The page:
Beware of Kitchen Fires or Food Poisoning at New Year’s Celebrations By Tod Aronovitz | 12/30/13 | 0 Comment

While the New Year holiday brings on a great deal of excitement, seasonal activities can also bring distractions which can cause kitchen fires and related accidents, especially when preparing a holiday feast. Here is a smorgasbord of cooking and food safety tips that home chefs should follow to keep their families and guests safe during New Year celebrations.

Cooking Safety

According to the National Fire Protection Association, cooking is the leading cause of home fires and home fire injuries, and the second leading cause of home fire deaths in the United States.  The frenetic pace of holiday entertaining can make it easy to forget even basic practices that keep everyone safe.  The following tips will act as reminders:

  • Monitor the kitchen. If you must leave, even for a brief time, be sure to turn off all burners on the stovetop. It is also easy to get distracted with phone calls, texts, or emails. Consider setting a timer for every dish on the stovetop or in the oven, to protect against overcooking and fires.
  • Keep the stovetop safe. Remove flammable items like towels or pot holders from the stove area. Position long pot handles in towards the stove to avoid accidentally knocking a hot cooking item off the stovetop.
  • Check your smoke detectors. It is a good idea to check your smoke alarms monthly. Be especially attentive to the need for batter replacement during the holidays, and never disable your smoke alarm.

Food Safety

While the U.S. food supply is one of the safest in the world, food borne illness affects some 76 million every year, according to the Centers for Disease Control and Prevention (CDC). Food safety can be especially challenging during the holidays because not only is it cold and flu season, the menu traditionally contains more dishes than can properly fit in a refrigerator or oven. Also some people are more vulnerable to food borne illness, including the elderly, young children, pregnant women, or anyone with a compromised immune system.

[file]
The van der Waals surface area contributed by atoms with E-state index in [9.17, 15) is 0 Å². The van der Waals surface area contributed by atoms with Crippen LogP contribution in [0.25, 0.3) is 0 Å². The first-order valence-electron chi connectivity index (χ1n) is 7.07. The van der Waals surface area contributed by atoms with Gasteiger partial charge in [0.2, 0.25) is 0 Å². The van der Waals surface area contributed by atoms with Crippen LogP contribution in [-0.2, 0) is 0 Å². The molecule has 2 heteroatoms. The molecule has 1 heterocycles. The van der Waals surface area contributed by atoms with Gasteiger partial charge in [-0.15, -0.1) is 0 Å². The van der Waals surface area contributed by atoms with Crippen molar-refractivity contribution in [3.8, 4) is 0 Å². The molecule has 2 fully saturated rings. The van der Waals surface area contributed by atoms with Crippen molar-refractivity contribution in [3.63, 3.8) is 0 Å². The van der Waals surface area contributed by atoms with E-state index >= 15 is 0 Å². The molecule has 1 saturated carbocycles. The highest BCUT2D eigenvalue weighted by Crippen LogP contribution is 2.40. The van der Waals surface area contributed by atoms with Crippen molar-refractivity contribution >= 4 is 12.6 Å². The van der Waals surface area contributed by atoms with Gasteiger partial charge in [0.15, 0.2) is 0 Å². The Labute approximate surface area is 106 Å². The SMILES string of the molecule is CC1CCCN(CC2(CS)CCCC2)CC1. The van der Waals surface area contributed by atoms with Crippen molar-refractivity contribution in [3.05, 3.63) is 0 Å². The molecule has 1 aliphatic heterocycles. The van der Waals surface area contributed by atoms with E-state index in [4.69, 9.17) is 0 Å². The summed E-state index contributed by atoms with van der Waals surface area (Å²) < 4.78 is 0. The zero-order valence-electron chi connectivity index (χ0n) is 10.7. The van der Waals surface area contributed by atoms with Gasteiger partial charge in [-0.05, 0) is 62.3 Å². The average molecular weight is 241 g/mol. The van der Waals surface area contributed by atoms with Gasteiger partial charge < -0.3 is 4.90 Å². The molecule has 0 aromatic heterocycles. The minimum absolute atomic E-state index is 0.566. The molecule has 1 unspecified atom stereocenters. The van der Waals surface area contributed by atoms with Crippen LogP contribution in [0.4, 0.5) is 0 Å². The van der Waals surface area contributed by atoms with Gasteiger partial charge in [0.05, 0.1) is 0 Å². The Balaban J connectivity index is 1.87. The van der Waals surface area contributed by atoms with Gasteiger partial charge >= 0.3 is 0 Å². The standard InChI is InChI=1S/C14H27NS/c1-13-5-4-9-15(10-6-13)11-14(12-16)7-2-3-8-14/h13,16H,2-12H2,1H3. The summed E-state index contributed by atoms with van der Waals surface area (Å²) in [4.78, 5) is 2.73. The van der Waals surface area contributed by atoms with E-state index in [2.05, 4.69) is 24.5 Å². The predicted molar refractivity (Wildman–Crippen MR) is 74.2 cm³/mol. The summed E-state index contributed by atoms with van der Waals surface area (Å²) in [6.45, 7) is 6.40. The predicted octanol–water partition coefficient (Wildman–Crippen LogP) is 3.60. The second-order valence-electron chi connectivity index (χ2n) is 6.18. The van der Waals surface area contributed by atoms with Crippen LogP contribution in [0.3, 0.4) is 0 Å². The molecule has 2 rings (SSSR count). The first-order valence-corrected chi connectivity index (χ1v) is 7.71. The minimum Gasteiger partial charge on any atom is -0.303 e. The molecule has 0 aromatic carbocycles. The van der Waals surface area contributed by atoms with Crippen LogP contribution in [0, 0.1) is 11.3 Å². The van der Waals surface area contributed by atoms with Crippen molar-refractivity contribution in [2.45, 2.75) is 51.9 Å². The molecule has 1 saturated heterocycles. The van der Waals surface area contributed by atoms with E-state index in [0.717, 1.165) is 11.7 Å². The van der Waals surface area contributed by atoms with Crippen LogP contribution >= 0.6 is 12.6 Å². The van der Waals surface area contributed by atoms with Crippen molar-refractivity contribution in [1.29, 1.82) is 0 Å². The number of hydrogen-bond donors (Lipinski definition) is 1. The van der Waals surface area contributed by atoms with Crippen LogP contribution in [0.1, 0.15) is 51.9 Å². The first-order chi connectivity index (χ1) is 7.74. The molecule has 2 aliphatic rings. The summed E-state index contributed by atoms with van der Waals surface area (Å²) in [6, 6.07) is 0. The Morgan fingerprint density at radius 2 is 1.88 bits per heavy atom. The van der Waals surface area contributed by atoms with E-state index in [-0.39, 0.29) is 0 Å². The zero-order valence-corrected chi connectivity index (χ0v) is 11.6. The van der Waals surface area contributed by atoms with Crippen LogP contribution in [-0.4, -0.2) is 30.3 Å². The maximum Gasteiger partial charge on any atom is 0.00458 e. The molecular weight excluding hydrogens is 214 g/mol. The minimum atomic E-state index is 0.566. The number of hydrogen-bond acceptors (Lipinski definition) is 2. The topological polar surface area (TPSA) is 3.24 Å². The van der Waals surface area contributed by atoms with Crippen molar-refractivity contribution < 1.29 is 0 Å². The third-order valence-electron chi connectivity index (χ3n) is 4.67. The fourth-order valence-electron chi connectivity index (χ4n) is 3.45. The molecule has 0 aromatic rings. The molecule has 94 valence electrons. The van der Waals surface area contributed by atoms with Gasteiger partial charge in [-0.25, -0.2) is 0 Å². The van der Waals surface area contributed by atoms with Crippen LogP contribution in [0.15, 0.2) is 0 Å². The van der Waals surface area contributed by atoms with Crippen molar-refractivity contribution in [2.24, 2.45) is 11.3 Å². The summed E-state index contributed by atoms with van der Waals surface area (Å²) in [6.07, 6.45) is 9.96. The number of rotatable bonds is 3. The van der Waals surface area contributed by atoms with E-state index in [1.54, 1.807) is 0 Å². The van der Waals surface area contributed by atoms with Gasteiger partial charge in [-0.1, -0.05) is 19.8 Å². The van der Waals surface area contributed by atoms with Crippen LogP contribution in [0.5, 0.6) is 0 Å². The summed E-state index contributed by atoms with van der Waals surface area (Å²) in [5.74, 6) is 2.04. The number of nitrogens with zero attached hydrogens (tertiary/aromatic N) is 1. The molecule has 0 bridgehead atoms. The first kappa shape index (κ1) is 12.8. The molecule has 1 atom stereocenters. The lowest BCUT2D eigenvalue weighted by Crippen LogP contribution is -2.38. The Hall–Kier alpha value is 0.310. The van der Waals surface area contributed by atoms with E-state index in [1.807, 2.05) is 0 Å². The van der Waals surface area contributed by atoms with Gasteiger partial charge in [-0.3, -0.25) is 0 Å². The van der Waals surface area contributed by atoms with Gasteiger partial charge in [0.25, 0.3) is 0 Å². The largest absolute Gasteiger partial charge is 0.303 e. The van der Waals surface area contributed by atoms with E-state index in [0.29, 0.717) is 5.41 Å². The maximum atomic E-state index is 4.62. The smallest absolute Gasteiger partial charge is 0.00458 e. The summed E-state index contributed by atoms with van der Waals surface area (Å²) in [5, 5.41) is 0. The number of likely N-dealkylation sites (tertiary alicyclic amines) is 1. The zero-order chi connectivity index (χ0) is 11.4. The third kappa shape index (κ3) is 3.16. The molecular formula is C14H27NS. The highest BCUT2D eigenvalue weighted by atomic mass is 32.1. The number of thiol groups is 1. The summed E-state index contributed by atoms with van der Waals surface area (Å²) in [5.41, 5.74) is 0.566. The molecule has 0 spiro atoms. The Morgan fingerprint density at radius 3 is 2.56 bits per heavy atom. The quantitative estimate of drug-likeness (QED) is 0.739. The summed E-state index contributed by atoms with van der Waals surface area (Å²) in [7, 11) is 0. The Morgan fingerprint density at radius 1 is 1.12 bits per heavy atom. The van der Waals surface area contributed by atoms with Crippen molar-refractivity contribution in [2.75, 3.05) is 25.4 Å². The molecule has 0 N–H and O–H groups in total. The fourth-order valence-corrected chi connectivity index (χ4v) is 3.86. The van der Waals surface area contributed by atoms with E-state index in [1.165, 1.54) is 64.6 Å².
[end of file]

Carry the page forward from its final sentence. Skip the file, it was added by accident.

Top suggestions include:

  • Put a master plan in place. Consider your space and kitchen appliances. Figure out how to keep hot foods at 140 degrees or higher and cold foods at 40 degrees or below. If using coolers, keep them stocked with plenty of clean ice and check them frequently to replace melted ice. Don’t depend on outside weather to maintain foods at safe temperatures.
  • Cook to proper temperature and use a thermometer. There is simply no other way to determine if food has been cooked enough to kill bacteria. Cook foods to at least 165 degrees and keep them above 140 degrees during serving.
  • Refrigerate leftovers within two hours of preparation. It’s easy to linger at the table and lose track of time. Store leftovers in 2-inch deep, shallow containers in a refrigerator that has plenty of air circulation.
  • If serving turkey, properly defrost it or buy a fresh one.
  • Wash your hands thoroughly and often—before, during, and after food preparation.  Wash with hot water and soap, up to your wrists and between your fingers, for approximately 20 seconds.
  • Wash all food-contact surfaces (cutting boards, dishes, utensils, counter tops) with hot, soapy water after preparing each food item.
  • Wash all fresh produce. Wash even prepackaged greens, to minimize potential bacterial contamination.
  • Reheat leftovers to 165 degrees. Use a thermometer to ensure food is reheated enough, even if you microwave it.
  • Keep “sticky fingers” out of the kitchen.  Prevent those who are not involved in the preparation from picking at it or touching it.
  • If serving apple cider, confirm that it is pasteurized.
  • Be careful with eggs. Some holiday drink recipes call for uncooked eggs, but use pasteurized eggs or cook the eggs yolks lightly with sugar for a safer recipe.

There is a wealth of information provided by government agencies at the website, foodsafety.gov.  Look for helpful hints about holiday food safety to ensure that celebrations are memorable, but not for the wrong reasons.

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